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Streamline Marijuana Regulation

Concerning measures to address efficiency in the regulation of existing marijuana licensees.
2024 Regular Session
Liquor, Tobacco, & Marijuana
Bill Summary

The act amends the existing definition of "immature plant" to mean a nonflowering marijuana plant that is no taller than 15, rather than 8, inches; no wider than15, rather than 8, inches; and produced from a cutting, clipping, or seedling.

Current law requires beneficial owners and people who have access to the limited access areas of a medical marijuana business or retail marijuana business to have identification cards. The act repeals this requirement for beneficial owners.

The act requires the state licensing authority to promulgate rules that do not require a licensee to use radio frequency identification technology to track regulated marijuana.

Current law requires the marijuana enforcement division in the department of revenue (division) to promulgate rules requiring testing of marijuana and marijuana products for contaminants or substances that are harmful to health and allows a licensee to remediate marijuana or marijuana products that fail a test. The act clarifies that if a licensee is able to remediate or decontaminate a product and the product passes retesting, the licensee need not provide an additional label that would otherwise not be required for a product that passed initial testing.

Current law requires every marijuana business to post, at all times and in a prominent place, a warning about using marijuana while pregnant or breastfeeding. The act requires the warning to be posted at each point of sale.

Current law allows a person who qualifies as a social equity licensee to apply for any regulated marijuana business license or permit, including an accelerator store, accelerator cultivator, or accelerator manufacturer license. The act establishes new criteria under which a natural person may qualify as a social equity licensee and excludes certain persons from qualifying as a social equity licensee.

The act extends initial license and license renewal periods from one year to 2 years. Local authorities may decide what licenses they will issue for one year or 2 years.

The act requires the state licensing authority to promulgate rules authorizing multiple regulated marijuana business licensees with identical controlling beneficial owners to submit a single initial or renewal application.

The act requires a medical marijuana store, when completing a sale of medical marijuana concentrate, to physically attach to the receipt, container, or packaging the tangible educational resource created by the state licensing authority regarding the use of medical marijuana concentrate.

Current law allows the transfer of immature plants, seeds, and genetic material between a medical or retail cultivation facility and certain people, including people approved by rule. The act allows such a transfer from or to a medical or retail marijuana cultivation facility from or to a person permitted by another jurisdiction to possess or cultivate marijuana. The medical or retail cultivation facility must establish a process to confirm that the purchaser is 21 years of age or older using an age verification process. The cultivation facility may accept online payments for the transfer. A cultivation facility may accept online payment for genetic material but is prohibited from transferring genetic material to consumers that are on the licensed premises. The state licensing authority may promulgate rules to implement the provision, but limits are placed on the rules that the state licensing authority may adopt.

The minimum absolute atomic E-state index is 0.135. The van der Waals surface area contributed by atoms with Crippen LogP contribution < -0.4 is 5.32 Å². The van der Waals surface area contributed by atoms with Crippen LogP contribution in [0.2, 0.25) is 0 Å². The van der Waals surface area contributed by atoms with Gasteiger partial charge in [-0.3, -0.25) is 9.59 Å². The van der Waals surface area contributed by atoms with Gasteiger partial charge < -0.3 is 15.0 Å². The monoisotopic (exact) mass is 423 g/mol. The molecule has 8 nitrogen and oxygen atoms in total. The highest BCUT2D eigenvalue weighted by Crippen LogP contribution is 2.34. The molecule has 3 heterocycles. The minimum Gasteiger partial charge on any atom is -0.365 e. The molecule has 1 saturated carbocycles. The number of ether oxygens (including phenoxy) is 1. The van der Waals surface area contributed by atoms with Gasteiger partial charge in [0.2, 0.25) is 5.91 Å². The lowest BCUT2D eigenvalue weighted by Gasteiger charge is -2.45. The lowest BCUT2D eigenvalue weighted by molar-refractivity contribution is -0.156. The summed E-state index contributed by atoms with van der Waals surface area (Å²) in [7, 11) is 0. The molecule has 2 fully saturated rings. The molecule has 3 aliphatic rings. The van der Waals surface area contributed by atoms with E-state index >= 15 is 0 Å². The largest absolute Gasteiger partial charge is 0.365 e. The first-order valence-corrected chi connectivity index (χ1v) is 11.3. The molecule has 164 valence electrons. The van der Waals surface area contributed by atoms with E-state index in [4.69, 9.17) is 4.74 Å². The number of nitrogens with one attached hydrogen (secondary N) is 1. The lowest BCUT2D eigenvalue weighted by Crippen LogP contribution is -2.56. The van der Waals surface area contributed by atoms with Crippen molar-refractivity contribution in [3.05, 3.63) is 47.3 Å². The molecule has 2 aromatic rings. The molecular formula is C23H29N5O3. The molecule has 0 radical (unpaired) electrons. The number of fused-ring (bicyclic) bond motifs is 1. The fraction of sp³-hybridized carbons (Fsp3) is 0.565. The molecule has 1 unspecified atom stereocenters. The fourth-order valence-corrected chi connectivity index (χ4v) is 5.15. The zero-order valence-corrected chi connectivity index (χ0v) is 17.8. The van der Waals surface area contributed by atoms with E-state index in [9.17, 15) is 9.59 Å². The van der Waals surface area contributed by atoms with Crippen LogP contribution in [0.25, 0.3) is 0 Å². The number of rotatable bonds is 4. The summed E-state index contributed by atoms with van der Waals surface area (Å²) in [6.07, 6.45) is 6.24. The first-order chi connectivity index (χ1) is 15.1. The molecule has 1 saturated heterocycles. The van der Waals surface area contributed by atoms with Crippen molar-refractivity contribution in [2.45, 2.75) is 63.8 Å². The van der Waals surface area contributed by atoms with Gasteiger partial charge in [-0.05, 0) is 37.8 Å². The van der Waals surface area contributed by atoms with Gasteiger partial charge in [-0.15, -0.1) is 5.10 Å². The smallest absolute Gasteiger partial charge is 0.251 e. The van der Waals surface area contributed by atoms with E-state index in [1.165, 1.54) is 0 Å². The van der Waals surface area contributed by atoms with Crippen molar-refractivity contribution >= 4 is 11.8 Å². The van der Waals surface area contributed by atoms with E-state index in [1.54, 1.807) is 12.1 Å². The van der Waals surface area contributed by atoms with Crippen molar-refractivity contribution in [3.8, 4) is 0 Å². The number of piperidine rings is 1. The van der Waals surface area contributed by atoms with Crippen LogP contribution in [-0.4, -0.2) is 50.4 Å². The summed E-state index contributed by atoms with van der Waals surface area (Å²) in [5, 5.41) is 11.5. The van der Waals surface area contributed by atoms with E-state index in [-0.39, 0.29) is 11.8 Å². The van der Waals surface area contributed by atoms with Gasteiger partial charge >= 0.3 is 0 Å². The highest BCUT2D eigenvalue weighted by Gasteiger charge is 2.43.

The act prohibits a licensed retail marijuana store from selling food in excess of 20% of the store's annual gross revenues.

Current law sets the amount of the application fee for a retail marijuana business at $5,000. The act allows the state licensing authority to set the initial application fee in an amount not to exceed $5,000. The state licensing authority must set the amount of the application fee to offset the direct and indirect costs of regulating retail marijuana businesses.

Current law requires that excise tax be levied on the first transfer of unprocessed retail marijuana. The act specifies that the transfer of unprocessed retail marijuana exclusively for microbial control is not the first transfer of unprocessed retail marijuana for taxation purposes.

Current law requires a taxpayer to be engaged in a business that is legal under both state and federal law in order to claim an enterprise zone tax credit. The act removes this restriction for a marijuana business that is licensed under state law.

APPROVED by Governor June 5, 2024

EFFECTIVE August 7, 2024
(Note: This summary applies to this bill as enacted.)


Became Law


Bill Text

The effective date for bills enacted without a safety clause is August 7, 2024, if the General Assembly adjourns sine die on May 8, 2024, unless otherwise specified. Details